Hirundines were diving like Spitfires at aerodrome

editorial image

Monday, September 16, up early in the morning, we had some breakfast, fed the cat and the birds in the garden.

What a nice surprise to see the Robins back as they have spent the Summer months deep in the woods, and now they are moving back to their wintering territories. A young fledgling Blackbird was feeding on a fallen apple, not that surprising as Blackbirds can have two or three broods each year.

With map and sat nav we set off north heading towards Perth Aerodrome, situated just north of Scone as ‘her in doors’ had a flying lesson. The day before the winds were very high from a storm which hit north west Scotland, and we had been advised by the flight instructor to check in the morn if flyable weather was forecast for the afternoon. Luckily just a light north westerly breeze was expected, as we crossed the Forth Road Bridge with fingers crossed, and no speed restrictions we were pretty sure that it would be ‘chocks away’.

On arrival at the aerodrome we parked next to a very plush Maserati, the pilot’s car! As this was a smaller Cessna, with only two seats I was restricted to ground control, had it been a larger plane with extra seats, for a small fee I could have jumped in the back and gone flying with the birds.

Camera in hand I was snapping away as the plane took to the sky, with time to waste I decided to see what wildlife was to be found around the aerodrome. First off I spotted a leveret (young brown hare) coming out of the hanger – that’s something you don’t see everyday! A murmuration of 300 Starlings flew overhead and mixed flock of over 100 Goldfinches, Siskins with a few Lesser Red-Poll were feeding on the edges of the runways. Good numbers of Pied Wagtails were taking insects in flight. Hirundines (Swallows and House Martins) were swooping and diving like Spitfires between the control tower and one of the hangers.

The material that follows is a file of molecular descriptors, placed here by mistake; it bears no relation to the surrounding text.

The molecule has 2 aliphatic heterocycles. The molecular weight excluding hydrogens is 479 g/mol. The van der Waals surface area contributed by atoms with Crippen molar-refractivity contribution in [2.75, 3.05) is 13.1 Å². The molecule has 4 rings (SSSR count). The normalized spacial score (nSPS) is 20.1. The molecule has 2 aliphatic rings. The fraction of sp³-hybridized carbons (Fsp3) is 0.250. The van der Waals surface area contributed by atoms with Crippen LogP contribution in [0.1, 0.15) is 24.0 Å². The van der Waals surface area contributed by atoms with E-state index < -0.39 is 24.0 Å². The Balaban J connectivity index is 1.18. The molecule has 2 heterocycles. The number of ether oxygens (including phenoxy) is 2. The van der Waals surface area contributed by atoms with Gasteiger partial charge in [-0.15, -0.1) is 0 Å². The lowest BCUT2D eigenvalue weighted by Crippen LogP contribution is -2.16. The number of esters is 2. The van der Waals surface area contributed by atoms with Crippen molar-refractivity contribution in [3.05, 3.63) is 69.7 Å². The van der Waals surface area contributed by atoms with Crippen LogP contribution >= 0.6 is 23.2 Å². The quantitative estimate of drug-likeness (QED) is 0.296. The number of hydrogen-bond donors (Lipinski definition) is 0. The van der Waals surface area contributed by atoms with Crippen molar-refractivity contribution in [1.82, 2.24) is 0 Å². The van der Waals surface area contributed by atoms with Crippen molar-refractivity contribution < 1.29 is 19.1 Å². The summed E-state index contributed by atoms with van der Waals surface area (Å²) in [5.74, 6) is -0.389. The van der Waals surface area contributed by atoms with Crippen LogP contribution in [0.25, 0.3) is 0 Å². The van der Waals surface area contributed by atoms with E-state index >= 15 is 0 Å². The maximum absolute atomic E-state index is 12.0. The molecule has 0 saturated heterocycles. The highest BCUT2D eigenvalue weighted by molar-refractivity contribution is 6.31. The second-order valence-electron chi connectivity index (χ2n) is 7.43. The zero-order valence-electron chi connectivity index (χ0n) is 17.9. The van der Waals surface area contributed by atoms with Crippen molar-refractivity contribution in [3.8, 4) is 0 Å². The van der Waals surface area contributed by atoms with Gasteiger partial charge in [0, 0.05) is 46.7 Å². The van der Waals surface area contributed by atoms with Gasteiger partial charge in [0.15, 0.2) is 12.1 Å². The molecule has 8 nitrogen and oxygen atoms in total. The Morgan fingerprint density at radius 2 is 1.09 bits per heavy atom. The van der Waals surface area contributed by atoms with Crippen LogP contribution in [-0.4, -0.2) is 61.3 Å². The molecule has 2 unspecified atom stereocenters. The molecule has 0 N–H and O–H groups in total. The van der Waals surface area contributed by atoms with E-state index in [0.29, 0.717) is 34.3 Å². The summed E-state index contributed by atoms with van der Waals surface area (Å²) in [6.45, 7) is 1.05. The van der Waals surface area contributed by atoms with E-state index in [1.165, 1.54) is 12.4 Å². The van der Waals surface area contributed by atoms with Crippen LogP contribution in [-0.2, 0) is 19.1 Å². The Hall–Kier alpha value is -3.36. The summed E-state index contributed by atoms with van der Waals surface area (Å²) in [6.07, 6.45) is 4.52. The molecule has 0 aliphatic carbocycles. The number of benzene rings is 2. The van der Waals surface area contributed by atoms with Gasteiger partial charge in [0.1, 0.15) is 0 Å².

Large numbers of Corvids (Crow family) were busily following a tractor ploughing a nearby field, but the largest majority were Herring and Common Gulls, with a few Lesser Black Back’s and my favourite gull of all, the Black-Headed Gull, now changing into its Winter plumage, were all looking over the newly turned earth for an easy lunch.

A family of Buzzards were seen soaring high over a near wood, a Kestrel appeared and started it’s familiar hover-flight (just like the helicopter that took off five minutes prior) - suddenly it plunged to the ground (not the helicopter – the Kestrel) it took flight again, but alas, no prey, fortunate for the small mammal it had missed. Out of the blue, this huge winged object appeared, it was ‘her indoors’ and landed safely with a large cheesy grin.

We joined the pilot for a pot of tea in the small cafe and discovered he had only been in Scotland for a week and was delighted to learn about the wildlife we had spotted in the brief time at the aerodrome.